Despite my pouting, we kept going and found ourselves in the gorgeous Chapultepec Park, a mini Central Park with an enormous castle that overlooks the city. We hit the 13.1 mark around 2:12, which wasn’t too bad, we thought. Our goal had been to finish somewhere under four hours, 30 minutes, and we were right on schedule. I recall taking a deep breath and promising myself that I would finish. That moment seemed to put a bounce in my step. Around that time, Deena felt some cramps and darted toward some park bathrooms. She told me to keep going and she would catch up. With the way she was running, I had no doubt that she would easily catch me in a few minutes. However, after 25 minutes I still had not seen her. I began to worry. I stopped to walk and kept looking back. Within minutes I saw her blue shirt and Ironman visor. A stingy woman guarding the public bathrooms had caused her delay. Deena didn’t have the requisite four pesos (25 cents) to enter. A man nearby heard Deena pleading with the woman and gave her the money. Acts of kindness like this from locals continued throughout the day.
Music blared and people screamed as the route turned west, setting the stage for the long road toward the finish line in the Olympic Stadium. My legs felt OK, but I was feeling a bit light-headed. I kept moving, but soon I noticed that Deena had fallen behind. At kilometer 30, Deena stopped. Her face was white, eyes were dilated. She put her hands on her head and bent over a bit. Soon it was obvious that she was going to vomit. She was suffering from altitude sickness. A runner stopped and offered her some water. Another offered his can of Coke. Both runners and spectators seemed genuinely worried about her as we tried to keep going. We started running again, but the nausea kept returning every few minutes. Finally, Deena sat down on the sidewalk and cried. She was disappointed. It had been a difficult summer of training in the sweltering heat in Matamoros. Despite the weather and our restrictive conditions (there is a curfew in place in Matamoros for State employees and their families because of the high level of crime, violence, and kidnappings in the region), we had done our best to prepare for this race. All of her frustration was on display in that moment.
With her inability to keep anything down and the way she looked, I didn’t think she could finish the final eight miles. But I suggested we just keep moving. And she did. For the next five miles we walked with hundreds of people still cheering us on. Slowly, but surely both of us started to feel better. We started to jog gingerly and soon we were starting to pass people again. For me, the final five kilometers were the longest of the day. It seemed liked we were so close but I still couldn’t see the stadium. People on the side of the road still yelled, ¡Vamos! or ¡Animo!, but several screamed, ¡Ya llagaste! (You’ve already made it!). After hearing that a few times I wanted to yell back, No, we still have 20 minutes left!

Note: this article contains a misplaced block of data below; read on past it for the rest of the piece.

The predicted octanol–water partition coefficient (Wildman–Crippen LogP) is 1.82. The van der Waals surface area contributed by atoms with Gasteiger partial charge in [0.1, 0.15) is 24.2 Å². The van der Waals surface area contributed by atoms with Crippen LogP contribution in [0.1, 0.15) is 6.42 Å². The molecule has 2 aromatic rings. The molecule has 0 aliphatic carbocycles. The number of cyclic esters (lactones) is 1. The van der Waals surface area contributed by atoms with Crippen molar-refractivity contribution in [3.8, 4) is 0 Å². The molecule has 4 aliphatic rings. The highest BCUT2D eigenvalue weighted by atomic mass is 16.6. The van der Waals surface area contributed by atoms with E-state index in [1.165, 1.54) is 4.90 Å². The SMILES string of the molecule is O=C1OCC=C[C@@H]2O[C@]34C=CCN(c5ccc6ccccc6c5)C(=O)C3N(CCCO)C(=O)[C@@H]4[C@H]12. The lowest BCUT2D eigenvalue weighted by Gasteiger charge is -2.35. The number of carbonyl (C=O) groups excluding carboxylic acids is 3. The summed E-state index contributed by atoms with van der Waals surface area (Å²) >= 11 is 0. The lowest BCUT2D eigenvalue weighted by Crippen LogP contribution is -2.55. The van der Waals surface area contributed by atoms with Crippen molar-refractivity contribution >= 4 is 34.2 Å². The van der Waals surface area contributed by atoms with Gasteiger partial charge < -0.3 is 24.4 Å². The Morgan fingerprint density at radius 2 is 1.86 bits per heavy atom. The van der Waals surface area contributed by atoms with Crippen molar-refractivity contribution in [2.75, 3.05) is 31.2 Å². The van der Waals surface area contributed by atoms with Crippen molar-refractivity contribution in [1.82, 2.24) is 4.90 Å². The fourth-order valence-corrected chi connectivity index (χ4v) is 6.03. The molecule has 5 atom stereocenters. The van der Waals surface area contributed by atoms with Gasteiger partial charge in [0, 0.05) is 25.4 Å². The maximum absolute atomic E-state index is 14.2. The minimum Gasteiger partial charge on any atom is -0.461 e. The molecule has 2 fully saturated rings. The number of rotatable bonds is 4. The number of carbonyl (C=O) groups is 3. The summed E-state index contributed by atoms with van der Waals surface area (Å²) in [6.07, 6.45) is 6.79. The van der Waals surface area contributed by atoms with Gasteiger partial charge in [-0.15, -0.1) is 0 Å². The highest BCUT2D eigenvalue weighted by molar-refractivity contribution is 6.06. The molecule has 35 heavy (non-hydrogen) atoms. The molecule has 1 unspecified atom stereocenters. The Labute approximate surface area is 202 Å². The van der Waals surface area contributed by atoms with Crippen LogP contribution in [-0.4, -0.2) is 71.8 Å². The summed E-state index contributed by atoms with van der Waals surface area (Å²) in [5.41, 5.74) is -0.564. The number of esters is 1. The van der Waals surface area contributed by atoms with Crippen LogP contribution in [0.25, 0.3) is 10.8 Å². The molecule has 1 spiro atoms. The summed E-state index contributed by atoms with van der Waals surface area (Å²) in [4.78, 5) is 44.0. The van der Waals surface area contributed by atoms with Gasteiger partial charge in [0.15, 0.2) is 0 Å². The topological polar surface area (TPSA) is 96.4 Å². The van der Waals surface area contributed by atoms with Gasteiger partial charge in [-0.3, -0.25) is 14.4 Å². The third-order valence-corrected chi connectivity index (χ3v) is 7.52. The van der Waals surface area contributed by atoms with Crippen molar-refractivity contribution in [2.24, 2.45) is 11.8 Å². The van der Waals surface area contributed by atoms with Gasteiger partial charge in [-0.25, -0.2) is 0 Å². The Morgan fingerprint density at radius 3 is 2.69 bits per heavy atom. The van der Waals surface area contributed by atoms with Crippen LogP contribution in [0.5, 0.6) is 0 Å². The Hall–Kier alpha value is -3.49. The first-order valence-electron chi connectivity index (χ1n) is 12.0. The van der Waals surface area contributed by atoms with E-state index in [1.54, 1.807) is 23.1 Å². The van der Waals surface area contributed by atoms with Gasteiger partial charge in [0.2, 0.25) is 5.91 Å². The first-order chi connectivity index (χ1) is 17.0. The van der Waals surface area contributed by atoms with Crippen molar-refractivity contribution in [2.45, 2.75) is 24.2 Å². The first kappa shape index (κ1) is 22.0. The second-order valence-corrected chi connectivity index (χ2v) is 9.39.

The throngs of people appeared to be getting bigger as we closed in on the stadium. Deena and I picked up the pace as we sensed the finish line was close. The course snaked through the crowd and then finally took a turn toward the tunnel that led into the Olympic Stadium. We ran through the darkness and popped out onto the track of what was pretty much an empty stadium. There was a small crowd near the finish line where we crossed together. Deena gave me a hug and I told her how proud I was of her. I’m quite certain that 99 of 100 people who felt like she did would have quit the race right on the spot. Of course, she was disappointed with our time of five hours, 32 minutes, but considering what she battled, I thought it was a success. For me, I was pleased with just finishing. I realized that a marathon is more of a challenge of the mind than the body.
We climbed up the long, steep ramp to exit the stadium and tried to call our friend, Alice, who had finished the half-marathon. I used my trusty Mexican cellphone serviced by Telcel to make the call. After all, they were official sponsors of the race and had a huge customer service center in the parking lot. Unfortunately, my Telcel phone didn’t get any reception, so we spent the next 10 minutes trying to find a place that had reception. We received Gatorade, a finisher’s T-shirt, and a medal on our way out. We found our friend and now came the challenge of getting home. There was no public transportation available. A metro stop was about 20 blocks away, but I quickly vetoed the plan to walk there. About 30 minutes later we found a taxi that took us home.
Deena and I only had a few more hours together that day. I flew back to Guadalajara to return to my work and she flew back to Matamoros that night. It had been a day that tested my fortitude and mental toughness and it gave me an opportunity to see how tough my wife actually is. The Mexicans who participated were incredibly friendly and courteous. According to my wife, the turnout and support of the community was as big as anything she has ever seen in the United States. We’ll both remember this race for a long time, and I look forward to my next marathon. But perhaps I’ll try to find a race at or near sea level next time.
Thank you for reading!